Type 3 Chi Nu Medium Tank ３式中戦車 チヌ
Desperate response to Shermans
In 1942, Japan initiated a new medium tank program of 3 projects, each being a different class of medium tank: a 47mm medium tank, a 57mm medium tank, and a 75mm medium tank. These tanks were supposed to be a new breed of anti-tank capable medium tanks. In short time, the 47mm class was seen obsolete and was upgrading to a 57mm tank project. Where as the remaining two projects merged into a single 75mm tank project. This 57mm tank project and 75mm tank project were the Chi-To and Chi-Ri tanks respectively. In 1943, development was being hindered to resource issues, thus the Japanese feared it would take too much time until either the Chi-To or the Chi-Ri could be ready. Thus a quick solution was devised, a stop gap tank which would become the Chi-Nu.
In 1944, The Chi Nu development started and was completed in the same year. The hull of the Chi-He was taking, the turret ring enlarged, and an early Chi-Ri turret design was taking and mounted on the hull. It retained the same engine from the Chi-He, 240 horsepower diesel engine. Top speed was 38.8kph. The Type 90 75mm field gun was modified and became the Type 3 75mm tank gun and mounted onto the tank. And thus production began in Japan in anticipation of an inevitable land invasion of Japan itself. Well over 100 units have been made out of meager resources. None have seen any action.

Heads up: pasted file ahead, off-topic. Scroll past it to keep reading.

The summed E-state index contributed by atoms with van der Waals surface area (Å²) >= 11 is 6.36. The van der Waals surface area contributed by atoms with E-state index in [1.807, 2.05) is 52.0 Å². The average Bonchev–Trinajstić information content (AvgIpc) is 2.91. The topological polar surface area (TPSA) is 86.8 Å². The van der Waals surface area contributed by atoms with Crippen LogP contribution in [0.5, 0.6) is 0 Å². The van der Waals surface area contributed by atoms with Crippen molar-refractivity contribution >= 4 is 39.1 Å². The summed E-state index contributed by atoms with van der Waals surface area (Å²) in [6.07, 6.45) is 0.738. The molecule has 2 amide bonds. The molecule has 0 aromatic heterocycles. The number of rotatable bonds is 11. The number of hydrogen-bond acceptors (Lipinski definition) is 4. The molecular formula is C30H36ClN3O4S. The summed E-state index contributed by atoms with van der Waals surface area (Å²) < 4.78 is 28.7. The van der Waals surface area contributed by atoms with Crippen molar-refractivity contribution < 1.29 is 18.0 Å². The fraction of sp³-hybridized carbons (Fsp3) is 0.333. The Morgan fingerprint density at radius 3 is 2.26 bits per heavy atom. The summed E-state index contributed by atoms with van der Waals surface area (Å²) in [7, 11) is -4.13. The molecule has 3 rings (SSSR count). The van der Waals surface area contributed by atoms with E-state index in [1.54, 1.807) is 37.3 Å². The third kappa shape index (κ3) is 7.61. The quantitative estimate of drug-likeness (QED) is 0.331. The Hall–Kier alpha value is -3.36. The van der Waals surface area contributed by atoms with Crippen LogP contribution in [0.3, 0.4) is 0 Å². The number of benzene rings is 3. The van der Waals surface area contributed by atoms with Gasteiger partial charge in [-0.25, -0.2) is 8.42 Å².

Turret front: 50
Turret side: 35
Turret rear: 25
Hull front: 50
Side hull: 25
Rear hull: 20
The Japanese had more plans with this tank. One adoption was the Chi Nu Kai which was formed by mounting a Chi-To turret onto the Chi-Nu hull giving it 75mm front turret armor and the powerful Type 5 75mm cannon. However only one was tested but results were successful. A planned production version would replace the Type 3 75mm cannon with the Type 5 75mm cannon in the turret that it already had.
Below, the top tank is the Chi Nu Kai. The bottom tank was the planned production version of the Chi-Nu. Both had the Type 5 75mm cannon.
“Japanese Tanks” Hara 1978
Maru December 2012